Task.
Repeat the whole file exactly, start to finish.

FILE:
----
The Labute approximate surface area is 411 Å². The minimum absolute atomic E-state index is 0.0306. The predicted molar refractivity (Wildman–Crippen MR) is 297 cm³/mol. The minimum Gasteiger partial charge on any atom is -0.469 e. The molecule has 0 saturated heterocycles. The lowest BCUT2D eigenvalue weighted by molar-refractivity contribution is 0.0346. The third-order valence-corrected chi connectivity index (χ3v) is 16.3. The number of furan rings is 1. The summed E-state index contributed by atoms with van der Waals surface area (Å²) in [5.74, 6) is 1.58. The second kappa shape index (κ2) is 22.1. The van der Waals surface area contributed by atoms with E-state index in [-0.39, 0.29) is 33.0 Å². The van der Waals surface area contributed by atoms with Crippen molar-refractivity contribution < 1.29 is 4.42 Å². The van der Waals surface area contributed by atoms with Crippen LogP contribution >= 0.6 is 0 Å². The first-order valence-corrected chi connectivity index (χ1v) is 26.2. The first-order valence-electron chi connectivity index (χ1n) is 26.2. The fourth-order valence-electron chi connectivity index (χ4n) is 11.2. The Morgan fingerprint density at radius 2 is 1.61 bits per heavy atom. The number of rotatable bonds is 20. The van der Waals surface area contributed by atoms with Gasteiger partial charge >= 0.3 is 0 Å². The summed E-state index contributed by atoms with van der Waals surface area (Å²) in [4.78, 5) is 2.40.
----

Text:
The Labute approximate surface area is 411 Å². The minimum absolute atomic E-state index is 0.0306. The predicted molar refractivity (Wildman–Crippen MR) is 297 cm³/mol. The minimum Gasteiger partial charge on any atom is -0.469 e. The molecule has 0 saturated heterocycles. The lowest BCUT2D eigenvalue weighted by molar-refractivity contribution is 0.0346. The third-order valence-corrected chi connectivity index (χ3v) is 16.3. The number of furan rings is 1. The summed E-state index contributed by atoms with van der Waals surface area (Å²) in [5.74, 6) is 1.58. The second kappa shape index (κ2) is 22.1. The van der Waals surface area contributed by atoms with E-state index in [-0.39, 0.29) is 33.0 Å². The van der Waals surface area contributed by atoms with Crippen molar-refractivity contribution < 1.29 is 4.42 Å². The van der Waals surface area contributed by atoms with Crippen LogP contribution >= 0.6 is 0 Å². The first-order valence-corrected chi connectivity index (χ1v) is 26.2. The first-order valence-electron chi connectivity index (χ1n) is 26.2. The fourth-order valence-electron chi connectivity index (χ4n) is 11.2. The Morgan fingerprint density at radius 2 is 1.61 bits per heavy atom. The number of rotatable bonds is 20. The van der Waals surface area contributed by atoms with Gasteiger partial charge >= 0.3 is 0 Å². The summed E-state index contributed by atoms with van der Waals surface area (Å²) in [4.78, 5) is 2.40.